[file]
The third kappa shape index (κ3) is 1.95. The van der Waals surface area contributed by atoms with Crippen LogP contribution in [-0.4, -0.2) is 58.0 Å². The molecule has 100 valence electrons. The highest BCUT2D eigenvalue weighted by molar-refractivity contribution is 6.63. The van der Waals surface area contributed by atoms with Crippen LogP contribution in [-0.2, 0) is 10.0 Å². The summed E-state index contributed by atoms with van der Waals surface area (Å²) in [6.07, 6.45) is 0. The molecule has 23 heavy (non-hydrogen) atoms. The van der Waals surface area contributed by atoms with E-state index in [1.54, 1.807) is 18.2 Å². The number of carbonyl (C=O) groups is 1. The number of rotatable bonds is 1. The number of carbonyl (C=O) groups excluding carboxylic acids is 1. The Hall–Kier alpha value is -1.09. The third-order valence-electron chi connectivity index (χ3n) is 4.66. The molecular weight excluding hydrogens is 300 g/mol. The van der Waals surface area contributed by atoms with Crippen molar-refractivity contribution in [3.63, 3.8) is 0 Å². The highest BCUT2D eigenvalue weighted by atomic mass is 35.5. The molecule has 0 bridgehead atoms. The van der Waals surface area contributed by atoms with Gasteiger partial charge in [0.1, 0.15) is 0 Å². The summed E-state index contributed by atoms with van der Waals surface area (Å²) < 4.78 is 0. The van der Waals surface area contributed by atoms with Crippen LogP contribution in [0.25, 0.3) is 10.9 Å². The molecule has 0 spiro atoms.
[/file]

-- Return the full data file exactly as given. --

The third kappa shape index (κ3) is 1.95. The van der Waals surface area contributed by atoms with Crippen LogP contribution in [-0.4, -0.2) is 58.0 Å². The molecule has 100 valence electrons. The highest BCUT2D eigenvalue weighted by molar-refractivity contribution is 6.63. The van der Waals surface area contributed by atoms with Crippen LogP contribution in [-0.2, 0) is 10.0 Å². The summed E-state index contributed by atoms with van der Waals surface area (Å²) in [6.07, 6.45) is 0. The molecule has 23 heavy (non-hydrogen) atoms. The van der Waals surface area contributed by atoms with E-state index in [1.54, 1.807) is 18.2 Å². The number of carbonyl (C=O) groups is 1. The number of rotatable bonds is 1. The number of carbonyl (C=O) groups excluding carboxylic acids is 1. The Hall–Kier alpha value is -1.09. The third-order valence-electron chi connectivity index (χ3n) is 4.66. The molecular weight excluding hydrogens is 300 g/mol. The van der Waals surface area contributed by atoms with Crippen molar-refractivity contribution in [3.63, 3.8) is 0 Å². The highest BCUT2D eigenvalue weighted by atomic mass is 35.5. The molecule has 0 bridgehead atoms. The van der Waals surface area contributed by atoms with Gasteiger partial charge in [0.1, 0.15) is 0 Å². The summed E-state index contributed by atoms with van der Waals surface area (Å²) < 4.78 is 0. The van der Waals surface area contributed by atoms with Crippen LogP contribution in [0.25, 0.3) is 10.9 Å². The molecule has 0 spiro atoms.